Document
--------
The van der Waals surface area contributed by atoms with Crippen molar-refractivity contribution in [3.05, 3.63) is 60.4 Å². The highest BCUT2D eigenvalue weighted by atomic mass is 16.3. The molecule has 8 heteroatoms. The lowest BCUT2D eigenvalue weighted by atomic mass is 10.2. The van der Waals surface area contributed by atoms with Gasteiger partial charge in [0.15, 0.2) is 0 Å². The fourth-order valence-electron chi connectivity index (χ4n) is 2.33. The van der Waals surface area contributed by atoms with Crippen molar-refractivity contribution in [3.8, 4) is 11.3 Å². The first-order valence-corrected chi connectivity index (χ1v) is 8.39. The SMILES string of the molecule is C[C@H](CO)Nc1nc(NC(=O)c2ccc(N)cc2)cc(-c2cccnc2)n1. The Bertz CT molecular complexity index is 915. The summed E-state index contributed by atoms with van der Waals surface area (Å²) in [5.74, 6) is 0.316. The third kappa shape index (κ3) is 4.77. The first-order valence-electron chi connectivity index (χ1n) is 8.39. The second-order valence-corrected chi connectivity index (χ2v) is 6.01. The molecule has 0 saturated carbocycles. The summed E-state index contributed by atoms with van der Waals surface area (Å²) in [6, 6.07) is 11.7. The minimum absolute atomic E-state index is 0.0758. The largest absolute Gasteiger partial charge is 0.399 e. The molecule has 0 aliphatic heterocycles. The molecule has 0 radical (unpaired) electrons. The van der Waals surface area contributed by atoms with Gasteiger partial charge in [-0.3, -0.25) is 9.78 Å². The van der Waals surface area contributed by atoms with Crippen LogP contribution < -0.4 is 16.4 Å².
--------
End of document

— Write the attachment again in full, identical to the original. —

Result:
The van der Waals surface area contributed by atoms with Crippen molar-refractivity contribution in [3.05, 3.63) is 60.4 Å². The highest BCUT2D eigenvalue weighted by atomic mass is 16.3. The molecule has 8 heteroatoms. The lowest BCUT2D eigenvalue weighted by atomic mass is 10.2. The van der Waals surface area contributed by atoms with Gasteiger partial charge in [0.15, 0.2) is 0 Å². The fourth-order valence-electron chi connectivity index (χ4n) is 2.33. The van der Waals surface area contributed by atoms with Crippen molar-refractivity contribution in [3.8, 4) is 11.3 Å². The first-order valence-corrected chi connectivity index (χ1v) is 8.39. The SMILES string of the molecule is C[C@H](CO)Nc1nc(NC(=O)c2ccc(N)cc2)cc(-c2cccnc2)n1. The Bertz CT molecular complexity index is 915. The summed E-state index contributed by atoms with van der Waals surface area (Å²) in [5.74, 6) is 0.316. The third kappa shape index (κ3) is 4.77. The first-order valence-electron chi connectivity index (χ1n) is 8.39. The second-order valence-corrected chi connectivity index (χ2v) is 6.01. The molecule has 0 saturated carbocycles. The summed E-state index contributed by atoms with van der Waals surface area (Å²) in [6, 6.07) is 11.7. The minimum absolute atomic E-state index is 0.0758. The largest absolute Gasteiger partial charge is 0.399 e. The molecule has 0 aliphatic heterocycles. The molecule has 0 radical (unpaired) electrons. The van der Waals surface area contributed by atoms with Gasteiger partial charge in [-0.3, -0.25) is 9.78 Å². The van der Waals surface area contributed by atoms with Crippen LogP contribution < -0.4 is 16.4 Å².